Ultimately, this paper agrees with Justice Abella and Chief Justice McLachlin (as she then was) that judicial review needs reform. However, given the judiciary's constitutionally-protected role in determining questions of law, the confusion in applying reasonableness, and the current epidemic of access to justice in judicial review generally, one standard of reasonableness is not a workable fix. The authors instead offer an innovative alternative by examining the already established process for overturning decisions: appeals. This paper suggests a return to standards that have been proven workable and understandable: "palpable and overriding error" for questions of fact and "error" for issues of law. These standards maintain the principles underlying Dunsmuir and put an end to the turmoil facing tribunals, courtrooms and classrooms. Appeals using these standards promote the rule of law, respect legislative intent, and protect the constitutional role of judges by granting deference to issues of fact but not to issues of law.
In Dunsmuir, Justice Binnie (as he then was) articulated that "[e]very hour of a lawyer's preparation and court time devoted to unproductive 'lawyer's talk' poses a significant cost to the applicant." (12) The standard of review for Mr. David Dunsmuir himself was the least important issue. (13) Access to justice means access to a hearing on the merits. Eliminating the standard of review promotes access to justice by reducing arguments over process and, consequently, hearing the merits of a dispute more quickly.
Judicial Review in Its Current Form is a Barrier to Access to Justice: A Case Study
The problems with administrative law are not limited to the standard of review. The complexity surrounding the standard of review is only one symptom of administrative law's affliction. Judicial review as a remedy has failed to achieve its intended objective --to offer faster and simpler avenues of redress to persons whose interests are affected.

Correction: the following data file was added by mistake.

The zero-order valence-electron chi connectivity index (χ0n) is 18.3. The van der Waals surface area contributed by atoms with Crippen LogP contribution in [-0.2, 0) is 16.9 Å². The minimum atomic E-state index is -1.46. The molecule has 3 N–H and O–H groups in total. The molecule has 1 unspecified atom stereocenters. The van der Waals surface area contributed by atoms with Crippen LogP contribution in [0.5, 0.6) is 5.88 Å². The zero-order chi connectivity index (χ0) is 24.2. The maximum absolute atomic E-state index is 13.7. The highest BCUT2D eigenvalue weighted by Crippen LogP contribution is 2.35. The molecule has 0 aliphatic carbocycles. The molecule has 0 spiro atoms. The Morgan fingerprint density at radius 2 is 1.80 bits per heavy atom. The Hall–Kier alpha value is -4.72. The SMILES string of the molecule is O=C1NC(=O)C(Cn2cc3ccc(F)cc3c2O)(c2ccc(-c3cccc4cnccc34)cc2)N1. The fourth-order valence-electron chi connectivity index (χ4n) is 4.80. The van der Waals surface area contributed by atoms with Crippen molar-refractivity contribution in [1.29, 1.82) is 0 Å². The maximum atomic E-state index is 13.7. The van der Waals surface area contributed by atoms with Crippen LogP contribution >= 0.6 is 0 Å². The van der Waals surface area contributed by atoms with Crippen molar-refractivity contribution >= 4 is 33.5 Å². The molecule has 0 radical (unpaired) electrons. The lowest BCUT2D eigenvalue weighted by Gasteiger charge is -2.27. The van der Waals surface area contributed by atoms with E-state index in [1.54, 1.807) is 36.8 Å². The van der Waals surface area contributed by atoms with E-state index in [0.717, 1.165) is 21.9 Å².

The following case study demonstrates some inefficiencies of the current administrative system. The practical reality of many administrative law hearings is that they are more time and resource-intensive than any ordinary court trial. Justice Cromwell identified access to justice as the most important issue facing the legal system and called the system "too complex, too slow, and too expensive. It is too often incapable of producing just outcomes that are proportional to the problems brought to it or reflective of the people it is meant to serve." (14)
NARL Refining Limited Partnership ("NARL") operates a refinery in Newfoundland and Labrador. In December 2015, two employees exercised their statutory right to refuse work they believed to be unsafe. Specifically, they refused to be present for a scheduled shift during which no specific task had yet been assigned to them. One employee refused to work on the basis that he was not adequately trained. The other employee refused to work on the basis that his co-worker was not adequately trained.
This led to an investigation by the Occupational Health and Safety Division ("OHS"). About six months later, OHS issued four directives. The first directive involved training pursuant to a process management code of practice. NARL had a fundamental disagreement with the applicability of the process management code. The directives themselves indicated to NARL that they could appeal to the Assistant Deputy Minister ("ADM"). NARL filed an appeal to the ADM. In September 2016, the ADM dismissed the appeal and indicated that NARL could appeal further to the Labour Relations Board (the "Board"). In October 2016, NARL filed an appeal to the Board.
The Board has no rules of procedure which govern appeals of OHS directives. There was thus a procedural debate before the Board about what the proper process should be. The Board had previously considered an appeal concerning an occupational health and safety issue, and that matter had proceeded on the basis of a trial de novo. As a result, NARL expected a trial de novo. However, despite its earlier decision, the Board decided it was proper to proceed with a review of the matter on the record before the ADM. OHS attended the hearing but made no submissions. At the conclusion of the hearing in May 2017, the Board simply declared that it did not have jurisdiction over the dispute. As of May 2018, the Board has still not released its reasons for that decision.
NARL accepted the finding that the Board lacked jurisdiction and...